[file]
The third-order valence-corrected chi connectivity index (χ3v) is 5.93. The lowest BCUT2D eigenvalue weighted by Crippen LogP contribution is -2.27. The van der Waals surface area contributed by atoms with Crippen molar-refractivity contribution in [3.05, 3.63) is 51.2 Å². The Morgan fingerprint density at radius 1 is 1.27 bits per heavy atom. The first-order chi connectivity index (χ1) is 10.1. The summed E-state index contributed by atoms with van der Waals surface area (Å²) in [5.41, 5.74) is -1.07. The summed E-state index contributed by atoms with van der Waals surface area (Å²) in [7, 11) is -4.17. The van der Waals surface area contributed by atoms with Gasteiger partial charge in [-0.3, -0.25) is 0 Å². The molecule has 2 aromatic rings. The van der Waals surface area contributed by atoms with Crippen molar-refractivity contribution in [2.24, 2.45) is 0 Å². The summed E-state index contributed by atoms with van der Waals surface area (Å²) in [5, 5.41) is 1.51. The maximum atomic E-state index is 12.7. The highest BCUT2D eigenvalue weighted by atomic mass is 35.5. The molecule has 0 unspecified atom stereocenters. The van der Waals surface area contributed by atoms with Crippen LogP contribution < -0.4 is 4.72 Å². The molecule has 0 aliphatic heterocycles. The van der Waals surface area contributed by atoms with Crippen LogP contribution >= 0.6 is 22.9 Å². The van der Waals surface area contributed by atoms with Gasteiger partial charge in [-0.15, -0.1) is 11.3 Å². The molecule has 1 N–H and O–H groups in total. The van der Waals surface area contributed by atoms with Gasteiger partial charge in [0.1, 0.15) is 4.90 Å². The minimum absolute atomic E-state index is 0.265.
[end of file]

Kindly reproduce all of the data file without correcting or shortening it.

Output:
The third-order valence-corrected chi connectivity index (χ3v) is 5.93. The lowest BCUT2D eigenvalue weighted by Crippen LogP contribution is -2.27. The van der Waals surface area contributed by atoms with Crippen molar-refractivity contribution in [3.05, 3.63) is 51.2 Å². The Morgan fingerprint density at radius 1 is 1.27 bits per heavy atom. The first-order chi connectivity index (χ1) is 10.1. The summed E-state index contributed by atoms with van der Waals surface area (Å²) in [5.41, 5.74) is -1.07. The summed E-state index contributed by atoms with van der Waals surface area (Å²) in [7, 11) is -4.17. The van der Waals surface area contributed by atoms with Gasteiger partial charge in [-0.3, -0.25) is 0 Å². The molecule has 2 aromatic rings. The van der Waals surface area contributed by atoms with Crippen molar-refractivity contribution in [2.24, 2.45) is 0 Å². The summed E-state index contributed by atoms with van der Waals surface area (Å²) in [5, 5.41) is 1.51. The maximum atomic E-state index is 12.7. The highest BCUT2D eigenvalue weighted by atomic mass is 35.5. The molecule has 0 unspecified atom stereocenters. The van der Waals surface area contributed by atoms with Crippen LogP contribution < -0.4 is 4.72 Å². The molecule has 0 aliphatic heterocycles. The van der Waals surface area contributed by atoms with Crippen LogP contribution >= 0.6 is 22.9 Å². The van der Waals surface area contributed by atoms with Gasteiger partial charge in [-0.15, -0.1) is 11.3 Å². The molecule has 1 N–H and O–H groups in total. The van der Waals surface area contributed by atoms with Gasteiger partial charge in [0.1, 0.15) is 4.90 Å². The minimum absolute atomic E-state index is 0.265.